Mid-Tertiary ignimbrite flare-up

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Mid-Tertiary ignimbrite flare-up
WheelerGACO.jpg
The Fish Canyon Tuff ignimbrite
Volcano Multiple cumulative events
Date 25-40 million years ago
Location Western United States
Impact Deposited vast swatches of ignimbrite across the western United States

The Mid-Tertiary ignimbrite flare-up,[a] as the name implies, is a dramatic period of volcanic eruptions in mid-Cenozoic time, approximately 25-40 million years ago, centered in the western United States.[2] These eruptions are seen today as deposits of ignimbrite, the pyroclastic material that was laid down from these eruptions.

Overview[edit]

There are countless eruptions within the flare-up; the total volume includes 5x105 km3 of ash flow tuff and 5x106 km3 of intermediate and silicic lava.[3] This amount is on par for some of the largest non-explosive volcanic provinces (see World's largest eruptions). For reference, the 1980 eruption of Mt. St. Helens was about 1 km3. The largest eruption on the flare-up, and also the largest explosive eruption ever known, was the Fish Canyon tuff in southwest Colorado. Its volume alone is 5,000 km3. The three primary volcanic centers of the flare-up are the Central Nevada volcanic field of central Nevada, Indian Peak volcanic field of eastern Nevada/western Utah, and the San Juan volcanic field in Colorado.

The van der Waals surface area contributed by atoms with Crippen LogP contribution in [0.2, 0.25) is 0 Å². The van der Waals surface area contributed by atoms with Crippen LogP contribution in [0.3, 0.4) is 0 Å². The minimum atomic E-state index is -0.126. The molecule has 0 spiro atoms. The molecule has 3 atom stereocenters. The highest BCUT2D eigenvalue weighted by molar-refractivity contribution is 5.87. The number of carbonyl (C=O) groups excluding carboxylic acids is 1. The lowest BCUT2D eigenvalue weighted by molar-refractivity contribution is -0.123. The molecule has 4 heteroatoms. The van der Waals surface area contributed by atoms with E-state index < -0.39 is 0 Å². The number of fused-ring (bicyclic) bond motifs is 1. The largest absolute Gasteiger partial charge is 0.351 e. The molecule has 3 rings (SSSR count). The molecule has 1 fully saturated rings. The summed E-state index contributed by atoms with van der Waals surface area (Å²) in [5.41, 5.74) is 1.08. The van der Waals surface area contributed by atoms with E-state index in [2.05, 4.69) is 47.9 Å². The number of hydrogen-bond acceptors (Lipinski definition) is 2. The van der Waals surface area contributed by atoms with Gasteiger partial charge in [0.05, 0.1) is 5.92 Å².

Cause[edit]

The primary tectonic driving force behind this explosive volcanic activity is slab roll back.[4] During the Laramide orogeny, the subducting Farallon Plate subducted at a very shallow angle. When this stopped, the mantle wedge was opened up, and the result was the flare-up. The specifics of this opening, including possible windows or buckling of the plate, can explain specific volcanic trends within the flare-up.

See also[edit]

Notes[edit]

  1. ^ This designation has as a part of it a term, 'Tertiary', that is now discouraged as a formal geochronological unit by the International Commission on Stratigraphy.[1]

References[edit]

  1. ^ Ogg, James G.; Gradstein, F. M; Gradstein, Felix M. (2004). A geologic time scale 2004. Cambridge, UK: Cambridge University Press. ISBN 0-521-78142-6. 
  2. ^ Cannon, Eric. "The Mid-Tertiary ignimbrite flare-up". Retrieved 14 August 2010. 
  3. ^ Cannon, Eric. "1. Introduction: The Mid-Tertiary ignimbrite flare-up". Retrieved 14 August 2010. 
  4. ^ Cannon, Eric. "5. Tectonics: The Mid-Tertiary ignimbrite flare-up". Retrieved 14 August 2010.